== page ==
2. The CO index
2.1. Spectroscopic and photometric definitions
The CO index was originally defined as the magnitude difference between a relatively narrow filter ( µm) centered at 2.3 µm, which includes the first four band-heads of =2 CO roto-vibrational transitions, and a similarly narrow filter centered at 2.2 µm (Baldwin et al. 1973). The central wavelength of the CO filter was then increased to 2.36 µm and slightly different filter parameters were adopted by different groups. A comprehensive database of CO photometric measurements was produced in the 70-80's. These include measurements of field stars (e.g. McWilliam & Lambert 1984), Galactic globular clusters (Frogel et al. 1983), young stellar clusters in Magellanic Clouds (Persson et al. 1983) and old spheroidal galaxies (Frogel et al. 1978). These data are still considered a fundamental benchmark for verifying the predictions of stellar evolutionary models.
The spectroscopic CO index was defined by KH86 who measured the (2,0) band-head at 2.29 µm from medium resolution () spectra of a sample of field stars. The strength of this band is unequivocally defined as the ratio between the fluxes integrated over narrow wavelength ranges centered on the line and nearby continuum, i.e. 2.2924-2.2977 and 2.2867-2.2919 µm, and expressed in terms of magnitudes. The same quantity is sometimes given in terms of equivalent width (e.g. Origlia et al. 1993) and the numbers are simply related by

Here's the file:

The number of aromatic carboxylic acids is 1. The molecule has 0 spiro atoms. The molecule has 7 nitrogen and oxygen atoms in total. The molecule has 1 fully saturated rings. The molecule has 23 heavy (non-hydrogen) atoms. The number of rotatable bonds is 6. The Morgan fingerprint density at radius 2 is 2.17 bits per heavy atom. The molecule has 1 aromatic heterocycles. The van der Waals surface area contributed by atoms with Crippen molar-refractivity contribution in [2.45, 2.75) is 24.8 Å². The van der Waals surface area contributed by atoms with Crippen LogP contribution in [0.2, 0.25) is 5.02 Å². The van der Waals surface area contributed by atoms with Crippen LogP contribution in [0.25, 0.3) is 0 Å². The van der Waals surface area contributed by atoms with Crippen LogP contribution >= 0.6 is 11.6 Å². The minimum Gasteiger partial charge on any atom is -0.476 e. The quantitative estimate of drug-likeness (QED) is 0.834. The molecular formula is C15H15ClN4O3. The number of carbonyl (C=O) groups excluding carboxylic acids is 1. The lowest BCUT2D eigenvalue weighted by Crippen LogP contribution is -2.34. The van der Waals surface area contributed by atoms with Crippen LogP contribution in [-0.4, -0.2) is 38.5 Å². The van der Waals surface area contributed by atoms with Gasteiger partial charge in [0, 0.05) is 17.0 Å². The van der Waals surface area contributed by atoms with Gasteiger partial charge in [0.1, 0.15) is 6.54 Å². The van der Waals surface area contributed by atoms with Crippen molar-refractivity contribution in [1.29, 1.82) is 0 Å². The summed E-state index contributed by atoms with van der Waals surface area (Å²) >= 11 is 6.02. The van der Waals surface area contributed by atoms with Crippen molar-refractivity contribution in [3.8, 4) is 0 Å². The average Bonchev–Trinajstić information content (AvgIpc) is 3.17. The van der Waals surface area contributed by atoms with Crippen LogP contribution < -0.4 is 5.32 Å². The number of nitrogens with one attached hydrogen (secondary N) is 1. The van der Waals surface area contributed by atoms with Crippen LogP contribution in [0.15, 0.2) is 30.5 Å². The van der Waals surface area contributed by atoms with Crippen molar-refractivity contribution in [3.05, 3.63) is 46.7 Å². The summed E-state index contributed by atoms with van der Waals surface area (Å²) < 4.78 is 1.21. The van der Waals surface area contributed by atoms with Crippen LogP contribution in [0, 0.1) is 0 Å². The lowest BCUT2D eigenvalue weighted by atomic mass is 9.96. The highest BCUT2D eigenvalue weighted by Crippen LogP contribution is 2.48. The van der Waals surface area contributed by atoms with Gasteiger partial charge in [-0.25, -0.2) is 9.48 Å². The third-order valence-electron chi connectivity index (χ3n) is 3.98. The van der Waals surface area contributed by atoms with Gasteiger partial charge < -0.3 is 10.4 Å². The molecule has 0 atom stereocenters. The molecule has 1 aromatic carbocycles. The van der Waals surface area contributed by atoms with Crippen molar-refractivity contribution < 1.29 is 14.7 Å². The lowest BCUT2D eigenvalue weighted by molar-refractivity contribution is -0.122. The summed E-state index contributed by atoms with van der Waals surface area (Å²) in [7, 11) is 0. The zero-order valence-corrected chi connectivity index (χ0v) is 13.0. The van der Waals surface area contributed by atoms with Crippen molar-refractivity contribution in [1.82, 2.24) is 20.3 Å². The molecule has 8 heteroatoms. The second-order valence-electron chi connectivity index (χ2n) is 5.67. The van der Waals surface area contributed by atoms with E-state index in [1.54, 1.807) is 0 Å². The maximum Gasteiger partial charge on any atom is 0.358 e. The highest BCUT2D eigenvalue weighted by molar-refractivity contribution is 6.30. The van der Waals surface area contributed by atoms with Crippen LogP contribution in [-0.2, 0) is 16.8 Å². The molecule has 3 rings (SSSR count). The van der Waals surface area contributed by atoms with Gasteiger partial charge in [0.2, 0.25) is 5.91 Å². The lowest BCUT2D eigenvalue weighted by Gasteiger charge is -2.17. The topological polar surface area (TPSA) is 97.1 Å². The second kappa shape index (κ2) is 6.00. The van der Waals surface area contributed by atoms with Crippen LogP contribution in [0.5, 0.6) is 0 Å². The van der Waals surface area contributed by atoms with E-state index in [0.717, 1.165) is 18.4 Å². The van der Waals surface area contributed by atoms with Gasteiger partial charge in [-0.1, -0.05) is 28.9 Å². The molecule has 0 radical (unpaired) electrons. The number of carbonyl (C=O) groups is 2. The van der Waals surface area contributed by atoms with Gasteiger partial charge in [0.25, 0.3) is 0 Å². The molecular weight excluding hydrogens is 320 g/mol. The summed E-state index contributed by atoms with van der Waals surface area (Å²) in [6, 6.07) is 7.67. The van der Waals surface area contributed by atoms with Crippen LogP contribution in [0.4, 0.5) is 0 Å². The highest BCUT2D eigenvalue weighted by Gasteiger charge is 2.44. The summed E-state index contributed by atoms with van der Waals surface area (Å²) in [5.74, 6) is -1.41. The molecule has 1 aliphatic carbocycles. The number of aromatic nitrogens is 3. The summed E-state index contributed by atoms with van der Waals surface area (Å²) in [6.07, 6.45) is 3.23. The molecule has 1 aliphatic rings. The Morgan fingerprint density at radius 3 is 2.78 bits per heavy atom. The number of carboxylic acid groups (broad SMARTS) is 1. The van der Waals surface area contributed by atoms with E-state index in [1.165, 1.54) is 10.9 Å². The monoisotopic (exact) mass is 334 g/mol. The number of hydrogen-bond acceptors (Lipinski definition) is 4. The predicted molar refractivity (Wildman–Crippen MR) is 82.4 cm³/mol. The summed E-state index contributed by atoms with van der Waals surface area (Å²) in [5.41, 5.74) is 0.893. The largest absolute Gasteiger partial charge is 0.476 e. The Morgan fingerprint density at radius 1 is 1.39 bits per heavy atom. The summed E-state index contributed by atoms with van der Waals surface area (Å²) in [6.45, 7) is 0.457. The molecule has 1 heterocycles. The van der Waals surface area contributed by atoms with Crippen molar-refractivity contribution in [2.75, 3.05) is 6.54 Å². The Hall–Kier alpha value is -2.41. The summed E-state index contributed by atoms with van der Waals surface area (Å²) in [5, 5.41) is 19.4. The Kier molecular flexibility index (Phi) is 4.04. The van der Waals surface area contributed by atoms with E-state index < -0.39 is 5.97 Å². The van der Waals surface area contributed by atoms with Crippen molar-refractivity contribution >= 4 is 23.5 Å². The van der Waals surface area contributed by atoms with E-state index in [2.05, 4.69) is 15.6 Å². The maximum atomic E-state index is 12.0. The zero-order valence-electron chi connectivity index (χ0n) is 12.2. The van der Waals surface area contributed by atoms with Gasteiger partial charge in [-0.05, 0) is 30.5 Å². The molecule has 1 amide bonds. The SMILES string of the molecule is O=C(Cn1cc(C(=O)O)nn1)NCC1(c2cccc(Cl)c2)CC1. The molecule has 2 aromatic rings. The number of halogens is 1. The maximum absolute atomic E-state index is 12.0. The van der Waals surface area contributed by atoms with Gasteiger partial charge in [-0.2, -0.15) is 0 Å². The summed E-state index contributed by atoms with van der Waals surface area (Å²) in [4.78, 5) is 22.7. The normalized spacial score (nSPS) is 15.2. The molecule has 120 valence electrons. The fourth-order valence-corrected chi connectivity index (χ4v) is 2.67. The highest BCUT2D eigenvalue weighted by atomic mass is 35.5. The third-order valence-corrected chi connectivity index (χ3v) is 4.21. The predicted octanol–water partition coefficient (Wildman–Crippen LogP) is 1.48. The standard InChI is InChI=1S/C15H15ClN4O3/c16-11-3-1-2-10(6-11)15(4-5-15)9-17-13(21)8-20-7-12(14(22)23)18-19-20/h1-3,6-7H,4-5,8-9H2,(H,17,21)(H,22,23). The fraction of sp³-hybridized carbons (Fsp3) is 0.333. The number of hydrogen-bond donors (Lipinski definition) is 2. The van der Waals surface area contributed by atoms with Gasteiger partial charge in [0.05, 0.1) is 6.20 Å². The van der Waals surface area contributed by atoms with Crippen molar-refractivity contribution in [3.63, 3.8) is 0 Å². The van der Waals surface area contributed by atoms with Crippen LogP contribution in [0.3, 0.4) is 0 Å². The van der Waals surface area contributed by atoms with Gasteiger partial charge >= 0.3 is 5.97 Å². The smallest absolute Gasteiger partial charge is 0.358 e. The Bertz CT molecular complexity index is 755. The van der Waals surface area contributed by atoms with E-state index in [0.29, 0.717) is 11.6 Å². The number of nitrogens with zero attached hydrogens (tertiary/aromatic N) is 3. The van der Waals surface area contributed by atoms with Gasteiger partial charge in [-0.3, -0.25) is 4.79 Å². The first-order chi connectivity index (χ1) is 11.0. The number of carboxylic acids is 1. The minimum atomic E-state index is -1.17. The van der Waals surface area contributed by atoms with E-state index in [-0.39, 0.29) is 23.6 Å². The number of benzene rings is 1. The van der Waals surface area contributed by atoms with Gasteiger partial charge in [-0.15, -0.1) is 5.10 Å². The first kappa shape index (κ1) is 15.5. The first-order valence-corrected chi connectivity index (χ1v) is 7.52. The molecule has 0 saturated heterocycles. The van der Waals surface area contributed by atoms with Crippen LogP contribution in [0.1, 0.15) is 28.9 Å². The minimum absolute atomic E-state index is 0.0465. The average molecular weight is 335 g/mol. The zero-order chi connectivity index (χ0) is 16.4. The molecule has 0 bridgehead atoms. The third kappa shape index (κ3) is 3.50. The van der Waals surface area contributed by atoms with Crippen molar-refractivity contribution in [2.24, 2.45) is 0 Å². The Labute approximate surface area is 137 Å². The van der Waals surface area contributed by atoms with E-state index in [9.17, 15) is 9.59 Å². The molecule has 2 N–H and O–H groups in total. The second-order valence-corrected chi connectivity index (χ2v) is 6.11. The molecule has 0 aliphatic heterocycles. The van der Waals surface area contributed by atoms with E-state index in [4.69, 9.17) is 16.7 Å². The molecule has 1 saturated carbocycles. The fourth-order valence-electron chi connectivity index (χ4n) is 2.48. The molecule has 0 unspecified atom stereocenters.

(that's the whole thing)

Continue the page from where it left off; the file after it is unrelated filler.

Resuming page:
where is the spectroscopic index and is the equivalent width of the (2,0) band-head.
The relationship between spectroscopic and photometric indices is not obvious because they are based on measurements of different quantities which have different behaviours on the stellar physical parameters, e.g. also depends on the 12C/13C ratio (see McWilliam & Lambert 1984). Nevertheless, an empirical correlation between the two indices is generally adopted following from observations of giant stars in the field. This yields (see Fig. 3 of KH86)
To complicate the scenario further, other definitions of the spectroscopic index exist in the literature. These are based on spectroscopic measurements of equivalent widths over wavelength ranges much broader than those used by KH86 and similar to that adopted in the photometric definition. The most popular of these intermediate indices is that proposed by Doyon et al. (1994) which measures the equivalent width over the 2.31-2.40 µm range relative to a continuum which is extrapolated from shorter wavelengths. The specific advantage of this definition is that it allows measurements of [CO] even from spectra of relatively poor quality, while proper measurement of the spectroscopic index requires high s/n spectra with resolution .
These "broad spectral indices" are calibrated using measurements of field stars and can be therefore converted to photometric indices using empirical relationships similar to Eq. (2). To avoid confusion we will hereafter express measured and predicted quantities in terms of with additional comments on how it was obtained or scaled from spectroscopic measurements.
2.2. CO index and stellar parameters